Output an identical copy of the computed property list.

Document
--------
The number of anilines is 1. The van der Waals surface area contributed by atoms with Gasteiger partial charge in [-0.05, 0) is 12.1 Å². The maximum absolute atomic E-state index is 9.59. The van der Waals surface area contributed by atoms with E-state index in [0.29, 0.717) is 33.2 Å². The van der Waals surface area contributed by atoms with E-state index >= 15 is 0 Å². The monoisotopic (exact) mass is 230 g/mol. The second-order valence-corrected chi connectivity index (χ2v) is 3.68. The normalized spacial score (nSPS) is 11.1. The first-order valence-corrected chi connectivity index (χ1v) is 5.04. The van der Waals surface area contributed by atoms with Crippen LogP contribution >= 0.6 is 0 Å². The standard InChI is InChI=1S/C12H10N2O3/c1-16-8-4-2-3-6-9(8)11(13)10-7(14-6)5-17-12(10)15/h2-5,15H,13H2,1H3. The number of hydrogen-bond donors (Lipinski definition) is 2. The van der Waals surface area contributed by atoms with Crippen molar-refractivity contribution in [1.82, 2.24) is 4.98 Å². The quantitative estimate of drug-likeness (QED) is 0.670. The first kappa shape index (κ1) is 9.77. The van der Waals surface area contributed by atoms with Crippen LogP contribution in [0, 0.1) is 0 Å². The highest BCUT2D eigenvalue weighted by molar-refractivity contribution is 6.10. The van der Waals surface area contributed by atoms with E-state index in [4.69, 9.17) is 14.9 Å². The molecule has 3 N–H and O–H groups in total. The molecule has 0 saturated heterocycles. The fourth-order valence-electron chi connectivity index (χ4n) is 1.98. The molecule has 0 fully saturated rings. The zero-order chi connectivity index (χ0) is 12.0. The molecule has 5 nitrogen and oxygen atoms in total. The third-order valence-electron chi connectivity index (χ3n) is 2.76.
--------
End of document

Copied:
The number of anilines is 1. The van der Waals surface area contributed by atoms with Gasteiger partial charge in [-0.05, 0) is 12.1 Å². The maximum absolute atomic E-state index is 9.59. The van der Waals surface area contributed by atoms with E-state index in [0.29, 0.717) is 33.2 Å². The van der Waals surface area contributed by atoms with E-state index >= 15 is 0 Å². The monoisotopic (exact) mass is 230 g/mol. The second-order valence-corrected chi connectivity index (χ2v) is 3.68. The normalized spacial score (nSPS) is 11.1. The first-order valence-corrected chi connectivity index (χ1v) is 5.04. The van der Waals surface area contributed by atoms with Crippen LogP contribution >= 0.6 is 0 Å². The standard InChI is InChI=1S/C12H10N2O3/c1-16-8-4-2-3-6-9(8)11(13)10-7(14-6)5-17-12(10)15/h2-5,15H,13H2,1H3. The number of hydrogen-bond donors (Lipinski definition) is 2. The van der Waals surface area contributed by atoms with Crippen molar-refractivity contribution in [1.82, 2.24) is 4.98 Å². The quantitative estimate of drug-likeness (QED) is 0.670. The first kappa shape index (κ1) is 9.77. The van der Waals surface area contributed by atoms with Crippen LogP contribution in [0, 0.1) is 0 Å². The highest BCUT2D eigenvalue weighted by molar-refractivity contribution is 6.10. The van der Waals surface area contributed by atoms with E-state index in [4.69, 9.17) is 14.9 Å². The molecule has 3 N–H and O–H groups in total. The molecule has 0 saturated heterocycles. The fourth-order valence-electron chi connectivity index (χ4n) is 1.98. The molecule has 0 fully saturated rings. The zero-order chi connectivity index (χ0) is 12.0. The molecule has 5 nitrogen and oxygen atoms in total. The third-order valence-electron chi connectivity index (χ3n) is 2.76.